THE GOVERNMENT’S target for rolling out superfast broadband has been delayed for two years, in the latest blow to the coalition’s plans to build the best communications infrastructure in Europe.
Danny Alexander’s Investing in Britain’s Future report, which outlined £100bn of infrastructure spending for the next parliament, revealed that a previous target of bringing superfast broadband to 90 per cent of the population by 2015 had been scrapped. This was despite Alexander spelling out £250m in additional state funding on top of the £1.2bn pledged for this parliament. The government is now targeting 95 per cent of the population gaining access by 2017.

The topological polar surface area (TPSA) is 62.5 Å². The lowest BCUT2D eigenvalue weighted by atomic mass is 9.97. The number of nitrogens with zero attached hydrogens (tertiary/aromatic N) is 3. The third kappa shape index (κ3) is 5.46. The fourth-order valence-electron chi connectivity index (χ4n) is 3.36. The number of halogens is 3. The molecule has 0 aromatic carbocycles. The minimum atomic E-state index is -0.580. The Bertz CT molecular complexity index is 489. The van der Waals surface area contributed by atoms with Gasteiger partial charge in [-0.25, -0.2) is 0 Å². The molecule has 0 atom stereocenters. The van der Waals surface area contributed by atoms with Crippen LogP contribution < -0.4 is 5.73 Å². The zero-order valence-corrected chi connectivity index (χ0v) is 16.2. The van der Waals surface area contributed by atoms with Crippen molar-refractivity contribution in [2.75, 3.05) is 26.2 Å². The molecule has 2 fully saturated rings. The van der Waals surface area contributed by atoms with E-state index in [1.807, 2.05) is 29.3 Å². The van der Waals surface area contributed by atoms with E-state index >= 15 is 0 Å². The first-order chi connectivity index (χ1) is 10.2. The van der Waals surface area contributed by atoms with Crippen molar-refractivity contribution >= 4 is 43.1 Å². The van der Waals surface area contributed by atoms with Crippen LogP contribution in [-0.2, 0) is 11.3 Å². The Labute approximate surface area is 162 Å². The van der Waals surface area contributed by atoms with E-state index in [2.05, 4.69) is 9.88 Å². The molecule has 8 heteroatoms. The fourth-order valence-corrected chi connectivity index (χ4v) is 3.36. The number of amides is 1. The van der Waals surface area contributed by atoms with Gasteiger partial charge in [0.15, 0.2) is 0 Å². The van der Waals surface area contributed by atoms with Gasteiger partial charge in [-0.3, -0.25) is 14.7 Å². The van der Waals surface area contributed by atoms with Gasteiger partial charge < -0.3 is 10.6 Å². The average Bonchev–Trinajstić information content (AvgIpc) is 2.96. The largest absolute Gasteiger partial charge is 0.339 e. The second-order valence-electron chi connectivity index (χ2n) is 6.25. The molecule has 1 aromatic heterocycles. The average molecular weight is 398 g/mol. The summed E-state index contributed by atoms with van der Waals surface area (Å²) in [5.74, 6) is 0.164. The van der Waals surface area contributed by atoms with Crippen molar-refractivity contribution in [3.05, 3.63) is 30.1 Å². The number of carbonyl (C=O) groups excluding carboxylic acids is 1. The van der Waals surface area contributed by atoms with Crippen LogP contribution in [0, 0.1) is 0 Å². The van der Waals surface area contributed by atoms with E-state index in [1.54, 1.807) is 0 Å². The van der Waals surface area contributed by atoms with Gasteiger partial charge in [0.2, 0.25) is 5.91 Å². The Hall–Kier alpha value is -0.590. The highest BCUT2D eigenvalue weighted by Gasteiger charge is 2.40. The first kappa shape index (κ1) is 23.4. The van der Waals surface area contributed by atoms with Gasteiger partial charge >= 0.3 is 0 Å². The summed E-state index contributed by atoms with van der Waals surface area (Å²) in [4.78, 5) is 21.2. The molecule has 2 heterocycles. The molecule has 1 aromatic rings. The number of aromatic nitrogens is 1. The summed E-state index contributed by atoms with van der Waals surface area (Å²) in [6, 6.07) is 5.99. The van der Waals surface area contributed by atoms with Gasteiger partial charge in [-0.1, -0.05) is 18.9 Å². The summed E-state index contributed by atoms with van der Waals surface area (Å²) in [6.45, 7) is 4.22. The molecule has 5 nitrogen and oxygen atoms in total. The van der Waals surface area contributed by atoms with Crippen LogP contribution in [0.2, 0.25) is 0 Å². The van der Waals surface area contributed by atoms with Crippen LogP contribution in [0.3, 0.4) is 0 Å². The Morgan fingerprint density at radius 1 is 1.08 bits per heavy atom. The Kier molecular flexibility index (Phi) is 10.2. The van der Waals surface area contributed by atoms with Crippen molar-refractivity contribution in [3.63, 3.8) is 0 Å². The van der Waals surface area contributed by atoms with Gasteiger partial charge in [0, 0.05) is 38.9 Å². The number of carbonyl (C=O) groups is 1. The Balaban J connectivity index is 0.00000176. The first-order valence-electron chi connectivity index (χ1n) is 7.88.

Labour responded by saying the government had cut spending plans. In 2010, the then culture secretary Jeremy Hunt had pledged that £300m taken from the BBC’s licence fee would be used for broadband after 2015. A spokesperson for the Department for Culture, Media and Sport said the remaining £50m had been set aside for further spending.
Superfast broadband is one of the pillars of the coalition’s growth strategy but the UK’s infrastructure lags behind much of Europe.